Tuesday, April 20, 2010
reason for hope
Last night I had the amazing opportunity to hear Dr. Jane Goodall speak. She is truly an inspiration.
She gave a very compelling and inspiring speech about why she has hope for our future, and how she can manage to stay hopeful in the face of overwhelming destruction of the earth's resources.
Her 4 "reasons for hope" are:
1. The Human Brain--marvelous in its capacity for creativity and innovation, she believes we WILL stop harming the earth and reverse the damage already done;
2. The Indomitable Human Spirit--that capacity we have for compassion, altruism, and love that WILL guide us to making the right choices, and inspire others to do the same;
3. The Resilience of Nature--nature's ability to be re-born after seemingly impossible odds and the ability of populations to return after reaching the brink of extinction;
4. The Determination of Young People--she has created a worldwide network of young people involved in environmental projects. If you're a teacher, you MUST check out Roots and Shoots, and get your students involved. This is an incredible movement and involves a huge number of people. What a way to let the young people in your life know they are not alone in their concern for the environment, and what better way to let them know by empowering them to work together.
Dr Jane Goodall, the woman, is incredible. She's 76 years old, she travels over 300 days every year, spreading the message of hope and working tirelessly for the environment. She started working as a field biologist at 26 years old, and has done more work for chimps than probably anyone else on the planet. She is an ambassador for animal welfare and a UN Messenger of Peace.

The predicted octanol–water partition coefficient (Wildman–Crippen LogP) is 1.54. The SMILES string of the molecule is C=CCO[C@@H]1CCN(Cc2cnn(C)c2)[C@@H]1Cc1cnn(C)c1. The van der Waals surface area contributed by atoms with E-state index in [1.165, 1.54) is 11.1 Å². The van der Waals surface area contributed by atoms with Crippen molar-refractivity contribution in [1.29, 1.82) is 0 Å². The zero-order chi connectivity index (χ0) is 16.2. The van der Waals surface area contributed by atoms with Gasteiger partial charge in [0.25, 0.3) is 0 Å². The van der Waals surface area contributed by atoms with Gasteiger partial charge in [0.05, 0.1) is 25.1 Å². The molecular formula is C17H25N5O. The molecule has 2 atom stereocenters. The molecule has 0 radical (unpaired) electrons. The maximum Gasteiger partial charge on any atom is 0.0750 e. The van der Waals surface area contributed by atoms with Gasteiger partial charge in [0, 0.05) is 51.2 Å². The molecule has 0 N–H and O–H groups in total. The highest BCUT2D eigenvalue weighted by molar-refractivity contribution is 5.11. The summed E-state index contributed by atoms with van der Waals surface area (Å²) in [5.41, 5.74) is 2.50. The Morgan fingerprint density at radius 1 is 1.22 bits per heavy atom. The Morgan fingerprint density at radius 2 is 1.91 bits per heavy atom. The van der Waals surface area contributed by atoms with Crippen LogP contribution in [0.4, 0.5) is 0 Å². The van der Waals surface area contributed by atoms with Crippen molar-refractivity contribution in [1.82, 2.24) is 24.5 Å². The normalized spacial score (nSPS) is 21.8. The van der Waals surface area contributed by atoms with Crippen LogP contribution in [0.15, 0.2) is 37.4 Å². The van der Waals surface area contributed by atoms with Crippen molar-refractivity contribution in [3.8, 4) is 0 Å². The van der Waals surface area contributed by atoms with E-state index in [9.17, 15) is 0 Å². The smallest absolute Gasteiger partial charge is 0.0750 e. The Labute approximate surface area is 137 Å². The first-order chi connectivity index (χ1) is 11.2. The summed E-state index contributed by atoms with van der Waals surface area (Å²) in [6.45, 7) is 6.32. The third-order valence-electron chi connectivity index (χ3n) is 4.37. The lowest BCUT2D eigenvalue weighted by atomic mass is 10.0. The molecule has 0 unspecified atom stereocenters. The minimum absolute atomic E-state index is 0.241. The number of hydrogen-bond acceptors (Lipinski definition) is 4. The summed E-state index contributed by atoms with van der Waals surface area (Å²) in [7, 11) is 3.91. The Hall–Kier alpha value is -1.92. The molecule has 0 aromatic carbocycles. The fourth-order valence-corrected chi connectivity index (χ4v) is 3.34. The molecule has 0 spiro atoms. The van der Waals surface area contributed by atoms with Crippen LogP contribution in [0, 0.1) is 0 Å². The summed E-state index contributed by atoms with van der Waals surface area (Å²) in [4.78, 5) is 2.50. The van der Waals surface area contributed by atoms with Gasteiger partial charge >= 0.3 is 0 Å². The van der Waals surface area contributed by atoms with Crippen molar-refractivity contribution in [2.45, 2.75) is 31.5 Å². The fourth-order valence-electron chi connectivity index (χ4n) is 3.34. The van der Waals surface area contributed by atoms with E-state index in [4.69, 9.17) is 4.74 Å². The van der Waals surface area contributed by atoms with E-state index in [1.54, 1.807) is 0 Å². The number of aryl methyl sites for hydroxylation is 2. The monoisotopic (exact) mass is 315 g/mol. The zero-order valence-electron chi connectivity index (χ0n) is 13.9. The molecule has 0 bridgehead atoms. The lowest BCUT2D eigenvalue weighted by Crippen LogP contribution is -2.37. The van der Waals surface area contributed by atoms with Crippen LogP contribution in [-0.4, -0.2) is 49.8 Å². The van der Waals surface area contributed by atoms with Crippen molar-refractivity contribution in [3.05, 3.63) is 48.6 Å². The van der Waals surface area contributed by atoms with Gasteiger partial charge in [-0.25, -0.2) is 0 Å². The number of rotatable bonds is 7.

But the thing that struck me the most last night was her vivid description of being a little girl. She spent a summer on her uncle's farm in the countryside of England. She was thrilled to be in such close contact with animals.
She shared a memory of "disappearing" for an entire day-hoping to catch a chicken in the act of laying an egg. When Jane finally returned home, rather than get angry and scold her, her mother sat down and listened intently as Jane regaled her with an exciting tale of her thrilling discovery. Her mother was enthusiastic and loving and believed in the importance of letting Jane make discoveries and explore nature. Throughout her speech, she mentioned her mother's support and encouragement as the single most powerful, guiding force in her life. Thanks to her mom, Jane said, she had the courage to dream of living in the jungles of Africa, and later, thanks again to her mom's love and support, she accomplished this dream and is now literally changing the world.
Won't it be wonderful when all parents and all educators can be a beacon of support and encouragement for our children as they make their own connections to the natural world! Just imagine what could happen!